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, 166, 349-63

Interferon-inducible Mx Proteins in Fish


Interferon-inducible Mx Proteins in Fish

J C Leong et al. Immunol Rev.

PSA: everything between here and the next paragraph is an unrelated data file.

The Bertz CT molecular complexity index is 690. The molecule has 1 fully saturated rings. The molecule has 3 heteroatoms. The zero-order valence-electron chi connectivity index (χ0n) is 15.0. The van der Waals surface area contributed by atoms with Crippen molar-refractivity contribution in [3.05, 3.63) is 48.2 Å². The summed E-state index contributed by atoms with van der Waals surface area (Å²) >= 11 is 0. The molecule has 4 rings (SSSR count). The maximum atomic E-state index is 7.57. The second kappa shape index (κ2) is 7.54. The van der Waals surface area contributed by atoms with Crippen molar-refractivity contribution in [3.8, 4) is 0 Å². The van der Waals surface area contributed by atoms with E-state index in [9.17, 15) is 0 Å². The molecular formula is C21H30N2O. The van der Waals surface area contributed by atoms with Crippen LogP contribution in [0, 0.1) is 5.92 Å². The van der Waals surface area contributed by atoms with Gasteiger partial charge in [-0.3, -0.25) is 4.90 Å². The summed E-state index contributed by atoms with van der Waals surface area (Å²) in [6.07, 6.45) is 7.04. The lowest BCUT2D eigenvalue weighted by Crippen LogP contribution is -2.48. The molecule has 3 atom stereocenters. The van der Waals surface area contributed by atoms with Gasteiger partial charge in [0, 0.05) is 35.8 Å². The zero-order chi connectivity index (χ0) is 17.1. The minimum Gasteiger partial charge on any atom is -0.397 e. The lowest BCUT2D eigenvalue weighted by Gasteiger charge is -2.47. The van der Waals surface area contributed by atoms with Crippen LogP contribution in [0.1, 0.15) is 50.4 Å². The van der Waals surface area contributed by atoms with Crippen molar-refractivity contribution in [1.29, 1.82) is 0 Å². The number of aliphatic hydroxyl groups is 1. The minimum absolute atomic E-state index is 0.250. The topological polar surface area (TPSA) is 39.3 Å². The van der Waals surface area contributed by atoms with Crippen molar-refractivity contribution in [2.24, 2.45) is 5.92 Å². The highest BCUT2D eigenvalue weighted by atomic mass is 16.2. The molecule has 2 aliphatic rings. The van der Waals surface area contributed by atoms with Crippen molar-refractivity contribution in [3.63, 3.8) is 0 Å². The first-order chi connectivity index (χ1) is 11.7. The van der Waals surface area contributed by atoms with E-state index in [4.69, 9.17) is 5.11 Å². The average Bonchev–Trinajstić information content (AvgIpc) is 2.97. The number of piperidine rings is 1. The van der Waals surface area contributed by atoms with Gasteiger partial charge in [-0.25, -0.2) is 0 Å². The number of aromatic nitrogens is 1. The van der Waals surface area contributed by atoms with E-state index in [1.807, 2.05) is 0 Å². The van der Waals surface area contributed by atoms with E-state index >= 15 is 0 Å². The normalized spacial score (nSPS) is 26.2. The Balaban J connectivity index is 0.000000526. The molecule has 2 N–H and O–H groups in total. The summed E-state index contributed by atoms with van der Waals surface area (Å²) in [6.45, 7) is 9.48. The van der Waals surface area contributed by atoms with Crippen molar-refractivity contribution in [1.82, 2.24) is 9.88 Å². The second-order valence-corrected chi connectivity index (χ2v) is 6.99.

Mx proteins are members of a family of interferon-inducible genes expressed when cells are treated with double-stranded RNA or virus infection. These proteins are important components of the antiviral response and form the first line of the body's defense against virus infections. The exact mechanism of action for these proteins has not been discovered, but mice missing the Mx genes are extremely sensitive to influenza virus infection. Mammals have between two and three Mx genes whose functions may vary with regard to the inhibition of a specific virus, cellular localization, and activity. The cDNA of three rainbow trout Mx proteins has been cloned and a comparison of their sequences with that of avian and mammalian species reveals striking conservation of domains. They all maintain the tripartite ATP/GTP binding domain and the dynamin family signature in the amino terminal half of the protein. In the carboxyl terminal half of the Mx proteins are the localization signals and the leucine zipper motifs which account for the trimerization of Mx in the cell. Like the rat and human Mx proteins, the different trout Mx proteins exhibit distinctly different immunohistochemical staining patterns in cells transfected with plasmids expressing RBTMx1, RBTMx2, or RBTMx3. To date, the antiviral function of the trout Mx proteins has not been satisfactorily established.

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